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Stocks Plunge on Renewed Trade Fears

The markets reversed course and fell sharply as the U.S. considers an even larger round of tariffs on imports from China.

April 06, 2018 - 1:33 pm

NEW YORK — Stocks reversed course and fell sharply on Friday as the U.S. considers an even larger round of tariffs on imports from China and the two countries exchange pointed statements. 

Stocks have changed direction repeatedly this week as investors weighed whether a trade dispute between the two nations will escalate, an outcome that could have major consequences for the global economy. The market didn't get any help from a March jobs report that was weaker than expected, with only 103,000 jobs added.

The Dow fell more than 570 points, or 2.3 percent, on Friday, with companies most exposed to a U.S.-China trade war taking the biggest hit. The S&P 500 index, tech-heavy Nasdaq and Russell 2000 index of smaller-company stocks also slumped more than 2 percent.

"The financial markets are trying to figure out how much of this is real and how much is not real," Torsten Sløk, chief international economist Deutsche Bank Securities, told CBS MoneyWatch, referring to the possibility of a trade war. "The problem is that the sheer discussion whether this is real or not on its own is having an impact."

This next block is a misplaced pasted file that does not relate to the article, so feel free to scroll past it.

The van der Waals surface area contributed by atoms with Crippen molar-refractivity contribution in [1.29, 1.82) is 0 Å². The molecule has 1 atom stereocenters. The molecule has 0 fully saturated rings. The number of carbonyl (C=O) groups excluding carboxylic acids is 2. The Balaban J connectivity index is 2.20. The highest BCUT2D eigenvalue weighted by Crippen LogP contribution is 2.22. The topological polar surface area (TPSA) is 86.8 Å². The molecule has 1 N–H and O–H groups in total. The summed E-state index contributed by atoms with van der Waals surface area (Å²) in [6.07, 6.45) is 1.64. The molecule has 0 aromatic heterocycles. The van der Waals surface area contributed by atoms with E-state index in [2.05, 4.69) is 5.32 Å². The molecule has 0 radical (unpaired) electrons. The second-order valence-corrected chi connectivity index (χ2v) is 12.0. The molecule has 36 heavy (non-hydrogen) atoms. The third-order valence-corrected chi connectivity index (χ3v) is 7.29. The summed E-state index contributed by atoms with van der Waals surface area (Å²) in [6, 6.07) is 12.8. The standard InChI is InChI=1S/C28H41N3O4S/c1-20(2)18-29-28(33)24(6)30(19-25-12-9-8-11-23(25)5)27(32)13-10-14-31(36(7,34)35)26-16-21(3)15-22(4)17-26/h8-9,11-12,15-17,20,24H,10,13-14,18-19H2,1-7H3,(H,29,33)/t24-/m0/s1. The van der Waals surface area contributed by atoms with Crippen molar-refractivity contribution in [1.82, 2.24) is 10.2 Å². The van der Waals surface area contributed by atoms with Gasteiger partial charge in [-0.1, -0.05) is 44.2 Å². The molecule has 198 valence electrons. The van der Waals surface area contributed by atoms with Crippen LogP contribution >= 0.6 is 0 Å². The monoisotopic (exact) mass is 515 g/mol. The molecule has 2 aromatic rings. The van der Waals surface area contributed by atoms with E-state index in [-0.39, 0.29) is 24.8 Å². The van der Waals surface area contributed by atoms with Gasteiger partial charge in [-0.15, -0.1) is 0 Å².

The Dow, which contains numerous multinational companies including industrial powerhouses Boeing and Caterpillar, has swung dramatically this week, with about 1,300 points separating its highest and lowest marks. It fell as much as 758 points Monday, then recovered all of those losses, and late Thursday it was up as much as 519 points for the week.

The Dow's losses grew steeper on Friday afternoon after Treasury Secretary Steve Mnuchin, appearing on CNBC, said "there is the potential of a trade war." He added he is "cautiously optimistic that we'll be able to work this out."

Caterpillar, a construction equipment maker, shed $5.14, or 3.5 percent, to $142.99, while farm equipment company Deere sank almost 4 percent. Aerospace giant Boeing lost 3 percent.

Industrial companies might face the worst pain from tariffs, as they could find themselves dealing with higher costs for components imported into the U.S. while the duties on their goods in China harm their sales.  Technology companies and banks also took losses.

The Trump administration spent the past few days reassuring investors that it's not rushing into a trade war, and China's government has done the same. But late Thursday, President Trump ordered the U.S. Trade Representative to consider placing tariffs on $100 billion in duties on Chinese imports. 

China said it would "counterattack with great strength" if he that happens. Mr. Trump criticized the World Trade Organization on Twitter Friday morning, saying it had been unfair to the U.S.

At the start of the week, the U.S. announced plans to put tariffs on $50 billion in goods imported from China, and the Chinese government responded with measures of equal size. Stocks plunged on Monday, but they rallied over the next few days as officials from both countries said they were open to talks and that the tariffs might never go into effect.

"I think part of the correction was reasonable in the sense that the markets have still been up a ton since the election,"